"There are things happening in our country and people are looking for strong positive leadership. And sometimes they are looking for something they don't even know is out there," said Kara Eastman.
Eastman is a fresh face on the ballot - defeating Ashford by close to three percentage points.
"Those new faces in politics because younger, newer voters are looking for something different," said Political Science Professor Paul Landow. "They are tired of the old and the fact Washington doesn't seem to be getting anything done. It's frustrating and upsetting to them."
In contrast to Ashford, who spent four terms in the Unicameral, Eastman's background centers around public health. She's part of a growing trend of newcomers throwing their hats into the political arena.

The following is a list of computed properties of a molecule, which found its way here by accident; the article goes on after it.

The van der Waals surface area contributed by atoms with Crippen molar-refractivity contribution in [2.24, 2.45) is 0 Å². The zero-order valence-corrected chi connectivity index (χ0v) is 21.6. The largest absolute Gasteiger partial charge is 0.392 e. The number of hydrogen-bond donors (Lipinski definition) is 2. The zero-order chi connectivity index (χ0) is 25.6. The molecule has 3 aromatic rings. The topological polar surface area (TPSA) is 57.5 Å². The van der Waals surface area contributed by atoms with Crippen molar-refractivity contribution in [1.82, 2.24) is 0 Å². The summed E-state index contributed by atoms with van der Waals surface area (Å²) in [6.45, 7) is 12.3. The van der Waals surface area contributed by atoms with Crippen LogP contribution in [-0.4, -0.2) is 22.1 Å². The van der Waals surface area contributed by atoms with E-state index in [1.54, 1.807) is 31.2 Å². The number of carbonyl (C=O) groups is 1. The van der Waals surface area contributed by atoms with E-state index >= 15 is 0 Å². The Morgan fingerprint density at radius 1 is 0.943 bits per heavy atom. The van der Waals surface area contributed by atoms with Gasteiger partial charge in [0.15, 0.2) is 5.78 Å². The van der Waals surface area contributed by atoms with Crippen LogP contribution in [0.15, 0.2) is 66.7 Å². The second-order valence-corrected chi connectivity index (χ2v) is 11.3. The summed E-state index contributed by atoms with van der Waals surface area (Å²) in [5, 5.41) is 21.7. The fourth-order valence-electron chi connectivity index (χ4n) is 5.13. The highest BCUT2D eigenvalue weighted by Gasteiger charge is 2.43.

"I think technology has really opened the door to government," said Kleeb. "As we get more and more technology, and politicians become more accessible, individuals start to look at these hearings and Facebook and realize, 'I am just as smart as that person in a suit.'"
While trends are leaning toward more grassroots activists running for office - others say the wave is a recurring part of the political cycle.
"Votes in a Democratic primary are much different than a general election," said Landow. "General election will be much more conservative and much more Republican and much more Nebraska-like."
Eastman will face off against incumbent Representative Don Bacon in November's general election.